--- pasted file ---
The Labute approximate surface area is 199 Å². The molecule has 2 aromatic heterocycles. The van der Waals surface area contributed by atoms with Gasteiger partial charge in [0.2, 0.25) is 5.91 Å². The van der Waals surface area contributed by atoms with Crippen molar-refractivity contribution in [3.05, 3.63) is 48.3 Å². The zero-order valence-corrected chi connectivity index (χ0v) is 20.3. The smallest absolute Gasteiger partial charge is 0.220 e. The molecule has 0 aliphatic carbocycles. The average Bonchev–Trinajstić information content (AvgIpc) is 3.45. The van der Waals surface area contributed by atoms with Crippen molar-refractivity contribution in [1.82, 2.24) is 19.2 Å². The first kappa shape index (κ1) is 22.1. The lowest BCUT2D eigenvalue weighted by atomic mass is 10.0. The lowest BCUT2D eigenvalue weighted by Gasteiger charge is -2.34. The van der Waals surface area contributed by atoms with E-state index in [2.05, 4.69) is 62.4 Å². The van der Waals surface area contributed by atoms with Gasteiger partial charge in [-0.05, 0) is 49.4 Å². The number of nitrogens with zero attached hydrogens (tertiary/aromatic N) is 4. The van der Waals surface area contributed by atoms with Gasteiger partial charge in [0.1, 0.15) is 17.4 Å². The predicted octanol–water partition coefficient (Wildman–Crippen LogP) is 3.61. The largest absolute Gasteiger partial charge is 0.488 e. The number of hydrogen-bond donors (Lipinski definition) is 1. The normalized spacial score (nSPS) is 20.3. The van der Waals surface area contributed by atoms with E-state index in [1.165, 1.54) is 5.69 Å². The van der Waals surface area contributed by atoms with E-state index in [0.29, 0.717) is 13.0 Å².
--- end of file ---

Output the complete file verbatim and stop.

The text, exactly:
The Labute approximate surface area is 199 Å². The molecule has 2 aromatic heterocycles. The van der Waals surface area contributed by atoms with Gasteiger partial charge in [0.2, 0.25) is 5.91 Å². The van der Waals surface area contributed by atoms with Crippen molar-refractivity contribution in [3.05, 3.63) is 48.3 Å². The zero-order valence-corrected chi connectivity index (χ0v) is 20.3. The smallest absolute Gasteiger partial charge is 0.220 e. The molecule has 0 aliphatic carbocycles. The average Bonchev–Trinajstić information content (AvgIpc) is 3.45. The van der Waals surface area contributed by atoms with Crippen molar-refractivity contribution in [1.82, 2.24) is 19.2 Å². The first kappa shape index (κ1) is 22.1. The lowest BCUT2D eigenvalue weighted by atomic mass is 10.0. The lowest BCUT2D eigenvalue weighted by Gasteiger charge is -2.34. The van der Waals surface area contributed by atoms with E-state index in [2.05, 4.69) is 62.4 Å². The van der Waals surface area contributed by atoms with Gasteiger partial charge in [-0.05, 0) is 49.4 Å². The number of nitrogens with zero attached hydrogens (tertiary/aromatic N) is 4. The van der Waals surface area contributed by atoms with Gasteiger partial charge in [0.1, 0.15) is 17.4 Å². The predicted octanol–water partition coefficient (Wildman–Crippen LogP) is 3.61. The largest absolute Gasteiger partial charge is 0.488 e. The number of hydrogen-bond donors (Lipinski definition) is 1. The normalized spacial score (nSPS) is 20.3. The van der Waals surface area contributed by atoms with E-state index in [1.165, 1.54) is 5.69 Å². The van der Waals surface area contributed by atoms with E-state index in [0.29, 0.717) is 13.0 Å².